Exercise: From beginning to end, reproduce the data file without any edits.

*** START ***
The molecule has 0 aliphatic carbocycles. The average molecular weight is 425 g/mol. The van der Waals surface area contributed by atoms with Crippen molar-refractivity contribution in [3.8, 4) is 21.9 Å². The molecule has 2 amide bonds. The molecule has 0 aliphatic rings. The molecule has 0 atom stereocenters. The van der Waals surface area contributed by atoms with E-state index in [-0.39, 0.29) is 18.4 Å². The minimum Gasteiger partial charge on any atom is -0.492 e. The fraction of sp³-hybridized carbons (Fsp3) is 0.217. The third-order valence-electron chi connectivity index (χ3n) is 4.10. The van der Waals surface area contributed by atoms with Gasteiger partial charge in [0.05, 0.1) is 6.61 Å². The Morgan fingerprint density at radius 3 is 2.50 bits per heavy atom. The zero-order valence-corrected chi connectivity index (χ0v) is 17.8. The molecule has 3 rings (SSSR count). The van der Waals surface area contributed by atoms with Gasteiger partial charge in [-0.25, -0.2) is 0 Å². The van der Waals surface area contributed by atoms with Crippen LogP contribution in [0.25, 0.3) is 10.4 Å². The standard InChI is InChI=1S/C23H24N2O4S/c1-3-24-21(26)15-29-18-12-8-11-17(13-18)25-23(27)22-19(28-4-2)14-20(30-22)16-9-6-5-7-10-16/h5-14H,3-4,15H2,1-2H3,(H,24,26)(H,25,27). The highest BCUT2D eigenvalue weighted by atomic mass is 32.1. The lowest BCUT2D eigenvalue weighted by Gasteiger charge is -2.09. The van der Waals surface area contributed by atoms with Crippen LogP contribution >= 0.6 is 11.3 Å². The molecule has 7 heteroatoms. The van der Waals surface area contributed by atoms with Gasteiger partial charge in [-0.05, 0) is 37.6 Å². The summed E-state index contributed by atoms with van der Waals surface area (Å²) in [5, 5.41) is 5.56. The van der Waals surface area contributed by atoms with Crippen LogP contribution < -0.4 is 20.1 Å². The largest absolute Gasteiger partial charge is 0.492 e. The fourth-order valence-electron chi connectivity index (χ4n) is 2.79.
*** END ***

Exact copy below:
The molecule has 0 aliphatic carbocycles. The average molecular weight is 425 g/mol. The van der Waals surface area contributed by atoms with Crippen molar-refractivity contribution in [3.8, 4) is 21.9 Å². The molecule has 2 amide bonds. The molecule has 0 aliphatic rings. The molecule has 0 atom stereocenters. The van der Waals surface area contributed by atoms with E-state index in [-0.39, 0.29) is 18.4 Å². The minimum Gasteiger partial charge on any atom is -0.492 e. The fraction of sp³-hybridized carbons (Fsp3) is 0.217. The third-order valence-electron chi connectivity index (χ3n) is 4.10. The van der Waals surface area contributed by atoms with Gasteiger partial charge in [0.05, 0.1) is 6.61 Å². The Morgan fingerprint density at radius 3 is 2.50 bits per heavy atom. The zero-order valence-corrected chi connectivity index (χ0v) is 17.8. The molecule has 3 rings (SSSR count). The van der Waals surface area contributed by atoms with Gasteiger partial charge in [-0.25, -0.2) is 0 Å². The van der Waals surface area contributed by atoms with Crippen LogP contribution in [0.25, 0.3) is 10.4 Å². The standard InChI is InChI=1S/C23H24N2O4S/c1-3-24-21(26)15-29-18-12-8-11-17(13-18)25-23(27)22-19(28-4-2)14-20(30-22)16-9-6-5-7-10-16/h5-14H,3-4,15H2,1-2H3,(H,24,26)(H,25,27). The highest BCUT2D eigenvalue weighted by atomic mass is 32.1. The lowest BCUT2D eigenvalue weighted by Gasteiger charge is -2.09. The van der Waals surface area contributed by atoms with Crippen LogP contribution >= 0.6 is 11.3 Å². The molecule has 7 heteroatoms. The van der Waals surface area contributed by atoms with Gasteiger partial charge in [-0.05, 0) is 37.6 Å². The summed E-state index contributed by atoms with van der Waals surface area (Å²) in [5, 5.41) is 5.56. The van der Waals surface area contributed by atoms with Crippen LogP contribution < -0.4 is 20.1 Å². The largest absolute Gasteiger partial charge is 0.492 e. The fourth-order valence-electron chi connectivity index (χ4n) is 2.79.